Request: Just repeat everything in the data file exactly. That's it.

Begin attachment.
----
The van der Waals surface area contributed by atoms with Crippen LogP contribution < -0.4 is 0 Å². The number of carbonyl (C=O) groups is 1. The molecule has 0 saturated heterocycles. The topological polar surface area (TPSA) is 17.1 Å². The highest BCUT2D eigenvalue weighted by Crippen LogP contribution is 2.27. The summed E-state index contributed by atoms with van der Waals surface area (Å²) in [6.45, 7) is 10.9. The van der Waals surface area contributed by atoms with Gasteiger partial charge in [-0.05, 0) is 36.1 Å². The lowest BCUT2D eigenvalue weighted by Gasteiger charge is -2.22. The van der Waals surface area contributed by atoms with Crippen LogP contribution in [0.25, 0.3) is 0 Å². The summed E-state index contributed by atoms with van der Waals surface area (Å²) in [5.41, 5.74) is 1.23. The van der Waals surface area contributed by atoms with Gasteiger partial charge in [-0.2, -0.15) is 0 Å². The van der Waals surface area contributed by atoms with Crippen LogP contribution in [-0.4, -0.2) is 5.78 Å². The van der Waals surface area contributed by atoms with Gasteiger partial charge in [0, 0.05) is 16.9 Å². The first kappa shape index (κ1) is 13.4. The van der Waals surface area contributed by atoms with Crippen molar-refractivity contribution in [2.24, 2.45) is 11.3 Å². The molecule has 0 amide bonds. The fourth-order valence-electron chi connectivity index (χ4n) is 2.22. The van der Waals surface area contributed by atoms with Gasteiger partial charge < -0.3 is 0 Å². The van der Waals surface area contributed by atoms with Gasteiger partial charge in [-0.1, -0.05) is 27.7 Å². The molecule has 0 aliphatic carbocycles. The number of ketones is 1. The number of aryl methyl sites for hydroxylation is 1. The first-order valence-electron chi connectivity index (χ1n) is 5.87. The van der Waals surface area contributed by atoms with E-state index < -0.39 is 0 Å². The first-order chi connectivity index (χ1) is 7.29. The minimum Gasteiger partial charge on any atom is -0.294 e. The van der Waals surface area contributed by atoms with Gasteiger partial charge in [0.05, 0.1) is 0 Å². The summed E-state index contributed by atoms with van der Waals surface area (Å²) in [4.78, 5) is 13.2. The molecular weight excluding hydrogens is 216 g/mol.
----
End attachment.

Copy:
The van der Waals surface area contributed by atoms with Crippen LogP contribution < -0.4 is 0 Å². The number of carbonyl (C=O) groups is 1. The molecule has 0 saturated heterocycles. The topological polar surface area (TPSA) is 17.1 Å². The highest BCUT2D eigenvalue weighted by Crippen LogP contribution is 2.27. The summed E-state index contributed by atoms with van der Waals surface area (Å²) in [6.45, 7) is 10.9. The van der Waals surface area contributed by atoms with Gasteiger partial charge in [-0.05, 0) is 36.1 Å². The lowest BCUT2D eigenvalue weighted by Gasteiger charge is -2.22. The van der Waals surface area contributed by atoms with Crippen LogP contribution in [0.25, 0.3) is 0 Å². The summed E-state index contributed by atoms with van der Waals surface area (Å²) in [5.41, 5.74) is 1.23. The van der Waals surface area contributed by atoms with Gasteiger partial charge in [-0.2, -0.15) is 0 Å². The van der Waals surface area contributed by atoms with Crippen LogP contribution in [-0.4, -0.2) is 5.78 Å². The van der Waals surface area contributed by atoms with Gasteiger partial charge in [0, 0.05) is 16.9 Å². The first kappa shape index (κ1) is 13.4. The van der Waals surface area contributed by atoms with Crippen molar-refractivity contribution in [2.24, 2.45) is 11.3 Å². The molecule has 0 amide bonds. The fourth-order valence-electron chi connectivity index (χ4n) is 2.22. The van der Waals surface area contributed by atoms with Gasteiger partial charge < -0.3 is 0 Å². The van der Waals surface area contributed by atoms with Gasteiger partial charge in [-0.1, -0.05) is 27.7 Å². The molecule has 0 aliphatic carbocycles. The number of ketones is 1. The number of aryl methyl sites for hydroxylation is 1. The first-order valence-electron chi connectivity index (χ1n) is 5.87. The van der Waals surface area contributed by atoms with E-state index < -0.39 is 0 Å². The first-order chi connectivity index (χ1) is 7.29. The minimum Gasteiger partial charge on any atom is -0.294 e. The van der Waals surface area contributed by atoms with Gasteiger partial charge in [0.05, 0.1) is 0 Å². The summed E-state index contributed by atoms with van der Waals surface area (Å²) in [4.78, 5) is 13.2. The molecular weight excluding hydrogens is 216 g/mol.